“There is a growing trend for activist academics to sign ‘open letters’ against colleagues. The aim is quite explicit: to close down discussion about sensitive issues – especially around race, sexuality and gender – and, by doing so, narrow the boundaries of acceptable speech, often on the unproven grounds that the feelings of individuals from minority groups will be hurt.”

Mirza was only speaking the truth that universities don’t wish to hear. This Kingdom of Cancel shows no willingness to reflect on how it has become a citadel of narrow ideological conformity and groupthink, while trampling over traditional educational values of disinterested inquiry and freedom of thought. King’s is part of a wider intellectual degradation, if perhaps one of the most egregious. But it wasn’t always like this; indeed, we have been at King’s for long enough to see a startling change.

When we started at King’s there was no doubting its status as a prestigious, liberal institution

When we started at King’s there was no doubting its status as a prestigious, liberal institution. Senior leadership positions were occupied by devoted and highly-respected scholars. They effused the high values of academe, nurturing a collegiate and open-minded ethos. Older King’s hands will recall a sometimes idiosyncratic, less managerialist and more tolerant institution.

A university needs to change and move with the times. However, the model of mass expansion of fee-paying students has attracted a very different style of administrator: one who is careerist, technocratic and corporatist in outlook. Such leaders, often outsiders to the university or indeed academe, have little interest in – and no time for understanding – the motivating values of scholarship, debate and free exchange of ideas.

In its ‘old ways’ King’s had a buccaneering spirit with a reputation for original thinking, innovative teaching, and Nobel prize-winning research. Educational standards and staff morale were high. These positives were reflected in other obvious ways. In the first decade of the twentieth century, intranet circulars brought regular updates of the slow but steady rise in the international rankings of the world’s best universities, eventually King’s reached the top 20.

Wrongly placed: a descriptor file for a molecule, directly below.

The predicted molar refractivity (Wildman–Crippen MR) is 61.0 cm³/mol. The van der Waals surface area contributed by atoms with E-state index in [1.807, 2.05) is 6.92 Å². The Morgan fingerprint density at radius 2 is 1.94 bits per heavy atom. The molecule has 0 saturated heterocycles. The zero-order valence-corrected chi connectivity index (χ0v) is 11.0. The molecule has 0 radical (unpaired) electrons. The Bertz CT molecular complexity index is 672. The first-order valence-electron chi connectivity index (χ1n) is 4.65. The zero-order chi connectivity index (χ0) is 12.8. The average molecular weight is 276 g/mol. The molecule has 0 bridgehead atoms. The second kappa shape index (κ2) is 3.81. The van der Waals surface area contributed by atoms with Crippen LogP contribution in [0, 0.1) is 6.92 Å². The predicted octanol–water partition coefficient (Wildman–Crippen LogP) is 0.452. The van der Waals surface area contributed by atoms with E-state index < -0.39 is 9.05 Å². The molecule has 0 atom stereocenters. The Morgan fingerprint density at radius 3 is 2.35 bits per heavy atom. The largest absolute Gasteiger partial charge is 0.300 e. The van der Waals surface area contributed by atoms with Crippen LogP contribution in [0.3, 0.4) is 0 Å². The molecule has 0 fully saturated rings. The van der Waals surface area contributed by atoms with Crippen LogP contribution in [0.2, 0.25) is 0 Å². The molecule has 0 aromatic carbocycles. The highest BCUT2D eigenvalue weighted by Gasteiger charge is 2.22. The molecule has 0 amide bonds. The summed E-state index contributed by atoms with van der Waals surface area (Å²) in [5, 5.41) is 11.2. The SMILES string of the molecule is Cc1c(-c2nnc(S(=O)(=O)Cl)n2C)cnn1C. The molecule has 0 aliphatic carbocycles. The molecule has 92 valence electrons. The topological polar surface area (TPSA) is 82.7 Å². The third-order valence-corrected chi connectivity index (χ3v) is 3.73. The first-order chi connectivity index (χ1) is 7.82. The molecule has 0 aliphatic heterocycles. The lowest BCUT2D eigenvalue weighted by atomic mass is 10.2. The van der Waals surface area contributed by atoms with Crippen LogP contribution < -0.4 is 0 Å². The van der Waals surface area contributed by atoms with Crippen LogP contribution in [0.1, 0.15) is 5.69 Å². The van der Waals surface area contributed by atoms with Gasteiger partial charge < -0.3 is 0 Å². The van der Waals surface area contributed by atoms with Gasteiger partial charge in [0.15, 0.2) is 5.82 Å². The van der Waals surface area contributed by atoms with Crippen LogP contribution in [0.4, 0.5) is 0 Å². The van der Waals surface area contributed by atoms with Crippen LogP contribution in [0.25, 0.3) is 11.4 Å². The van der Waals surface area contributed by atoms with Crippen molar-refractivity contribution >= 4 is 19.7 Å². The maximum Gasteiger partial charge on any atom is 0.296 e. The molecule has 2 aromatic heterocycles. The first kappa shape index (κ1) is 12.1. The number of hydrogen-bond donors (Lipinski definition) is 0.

These days, communication to the King’s community is dominated by pronouncements extolling the ‘ProudlyKing’s’ celebrations of Pride Week with platitudes on LGBT+ identity (‘You’re amazing. We see you’). Earnest messages are conveyed on tackling racism and prejudice in all its forms, including the reporting of ‘racial microaggressions’, along with Black Lives Matter resource pages. In addition, these circulars are replete with politically-skewed critiques of the government’s Covid-19 response, with praise for the European Union’s economic rescue plan, whilst (rather conveniently) soft-peddling on any criticism of China.

One thing you won’t see in these College bulletins is any reporting of the university’s standing in the world’s university rankings. Since 2014 the College has fallen far, and is now barely rated in the top 40. Funny, that. A university goes woke and falls off its perch. They say correlation is not necessarily cause…but sometimes it is.

The authors of this piece are two members of King’s academic staff who, for reasons of self-preservation, wish to remain anonymous.

Since the publication of this article we have received a reply from Professor Frans Berkhout the Co-Chair of the Freedom of Expression Standing Advisory Group:

Dear Sir,